Edge centers will have to be managed by largely non-specialist staff as micro data centers are rolled out across the world. While air-conditioning engineers and electricians will make it through the door, the economics of running Edge data centers will mean that data center specialists – such as storage experts or qualified Linux engineers – won’t be employed on-site
As a result, the air con engineer and electrician will also be required to perform an array of data center management roles alongside keeping the cooling systems and power up and running.
That’s the warning of SoftIron CMO Andrew Moloney, presenting in the recent DCD>Building the Edge virtual event, now available to view online, on-demand.
“I was talking to a micro data center company recently. They said that the only available skills they could guarantee at an Edge location were an air-conditioning engineer and an electrician. Those are not the kind of people who are going to be skilled enough to be able to take an open-source-based, complex storage environment and do a lot of administration and support,” said Moloney.
He continued: “So we need to think through that in the way that we architect the management. We can’t just think about this as software alone. If we believe that part of the challenge cannot be solved in software alone we need to think through some of the practical implications that we’re going to find in Edge infrastructure.”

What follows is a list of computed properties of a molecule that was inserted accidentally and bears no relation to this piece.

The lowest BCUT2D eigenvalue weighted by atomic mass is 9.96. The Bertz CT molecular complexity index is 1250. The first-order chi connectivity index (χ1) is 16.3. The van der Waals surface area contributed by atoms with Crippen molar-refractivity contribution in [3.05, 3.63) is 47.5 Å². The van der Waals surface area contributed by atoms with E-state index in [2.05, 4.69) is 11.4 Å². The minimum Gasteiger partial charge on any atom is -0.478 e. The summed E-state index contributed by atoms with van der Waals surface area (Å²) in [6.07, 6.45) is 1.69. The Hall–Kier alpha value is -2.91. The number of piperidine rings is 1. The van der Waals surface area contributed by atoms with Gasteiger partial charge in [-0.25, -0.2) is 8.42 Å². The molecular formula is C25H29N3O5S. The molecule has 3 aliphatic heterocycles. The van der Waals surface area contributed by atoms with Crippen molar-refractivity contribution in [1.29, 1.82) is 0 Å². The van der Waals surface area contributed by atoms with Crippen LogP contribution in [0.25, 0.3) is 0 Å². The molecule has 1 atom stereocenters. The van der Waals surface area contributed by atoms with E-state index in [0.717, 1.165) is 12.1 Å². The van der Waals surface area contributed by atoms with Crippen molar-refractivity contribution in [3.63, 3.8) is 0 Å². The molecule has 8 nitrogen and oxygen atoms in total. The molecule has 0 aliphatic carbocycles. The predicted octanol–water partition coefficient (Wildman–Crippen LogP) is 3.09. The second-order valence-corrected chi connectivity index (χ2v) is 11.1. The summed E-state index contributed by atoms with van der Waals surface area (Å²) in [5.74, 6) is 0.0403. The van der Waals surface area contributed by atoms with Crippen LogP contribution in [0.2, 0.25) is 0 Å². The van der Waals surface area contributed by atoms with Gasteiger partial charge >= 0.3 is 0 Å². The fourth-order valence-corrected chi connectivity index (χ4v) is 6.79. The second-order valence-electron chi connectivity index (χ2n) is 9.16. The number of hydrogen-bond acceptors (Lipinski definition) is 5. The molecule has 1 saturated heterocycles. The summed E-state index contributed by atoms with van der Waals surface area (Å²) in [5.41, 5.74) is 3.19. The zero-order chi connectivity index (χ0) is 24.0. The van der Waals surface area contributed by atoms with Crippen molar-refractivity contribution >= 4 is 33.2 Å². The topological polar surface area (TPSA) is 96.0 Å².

Just examining how storage management will function reveals the scale of the challenge, believes Moloney.
“When you look at the total operational challenge of building out storage infrastructure, you see very quickly that a huge amount of it - maybe 75 percent or so - is actually about people. It's about tuning and optimization, recruiting and training experts. It's about administration time and cost.
“If we are thinking now about Edge infrastructure, that's an incredibly difficult challenge to try and solve. If, instead of one location, you’re talking about 100 locations, you have all these operational challenges, which are about people. But can I really have 100 people in 100 locations to be able to do this?
“Of course, the answer is no. We can't afford to have 100 people in 100 locations on the off chance that the storage needs a tweak. And if we think about it more broadly, globally, we're in a digital skills crisis. Finding skilled people is incredibly difficult,” said Moloney.
And that skills crisis holds true across the world, and it’s only going to become more acute, Moloney warned.
“When you boil all of that down, we believe that means we need to optimize the use of our best people, we need to use them for the most skilled tasks, we need to place them at the most optimal locations. And that is not going to be out of the 100 Edge infrastructure sites,” he added.
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